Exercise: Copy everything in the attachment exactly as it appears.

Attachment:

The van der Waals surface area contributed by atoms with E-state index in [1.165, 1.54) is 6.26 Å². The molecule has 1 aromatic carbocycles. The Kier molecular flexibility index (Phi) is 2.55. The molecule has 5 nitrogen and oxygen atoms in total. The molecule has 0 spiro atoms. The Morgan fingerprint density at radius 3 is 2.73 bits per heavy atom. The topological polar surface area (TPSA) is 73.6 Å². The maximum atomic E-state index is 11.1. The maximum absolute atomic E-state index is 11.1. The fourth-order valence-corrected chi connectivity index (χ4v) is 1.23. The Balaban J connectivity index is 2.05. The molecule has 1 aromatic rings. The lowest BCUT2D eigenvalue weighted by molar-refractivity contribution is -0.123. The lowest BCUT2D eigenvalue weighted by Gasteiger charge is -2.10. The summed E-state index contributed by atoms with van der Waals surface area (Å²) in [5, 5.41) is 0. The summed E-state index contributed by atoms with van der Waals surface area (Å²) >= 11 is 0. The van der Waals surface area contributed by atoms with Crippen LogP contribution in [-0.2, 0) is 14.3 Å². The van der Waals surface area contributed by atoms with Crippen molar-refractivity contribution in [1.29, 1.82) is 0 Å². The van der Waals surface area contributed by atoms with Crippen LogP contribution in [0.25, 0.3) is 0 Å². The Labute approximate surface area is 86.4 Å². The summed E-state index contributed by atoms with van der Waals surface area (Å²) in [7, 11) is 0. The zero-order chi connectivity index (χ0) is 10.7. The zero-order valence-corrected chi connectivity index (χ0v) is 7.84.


The van der Waals surface area contributed by atoms with E-state index in [1.165, 1.54) is 6.26 Å². The molecule has 1 aromatic carbocycles. The Kier molecular flexibility index (Phi) is 2.55. The molecule has 5 nitrogen and oxygen atoms in total. The molecule has 0 spiro atoms. The Morgan fingerprint density at radius 3 is 2.73 bits per heavy atom. The topological polar surface area (TPSA) is 73.6 Å². The maximum atomic E-state index is 11.1. The maximum absolute atomic E-state index is 11.1. The fourth-order valence-corrected chi connectivity index (χ4v) is 1.23. The Balaban J connectivity index is 2.05. The molecule has 1 aromatic rings. The lowest BCUT2D eigenvalue weighted by molar-refractivity contribution is -0.123. The lowest BCUT2D eigenvalue weighted by Gasteiger charge is -2.10. The summed E-state index contributed by atoms with van der Waals surface area (Å²) in [5, 5.41) is 0. The summed E-state index contributed by atoms with van der Waals surface area (Å²) >= 11 is 0. The van der Waals surface area contributed by atoms with Crippen LogP contribution in [-0.2, 0) is 14.3 Å². The van der Waals surface area contributed by atoms with Crippen molar-refractivity contribution in [1.29, 1.82) is 0 Å². The van der Waals surface area contributed by atoms with Crippen LogP contribution in [0.25, 0.3) is 0 Å². The Labute approximate surface area is 86.4 Å². The summed E-state index contributed by atoms with van der Waals surface area (Å²) in [7, 11) is 0. The zero-order chi connectivity index (χ0) is 10.7. The zero-order valence-corrected chi connectivity index (χ0v) is 7.84.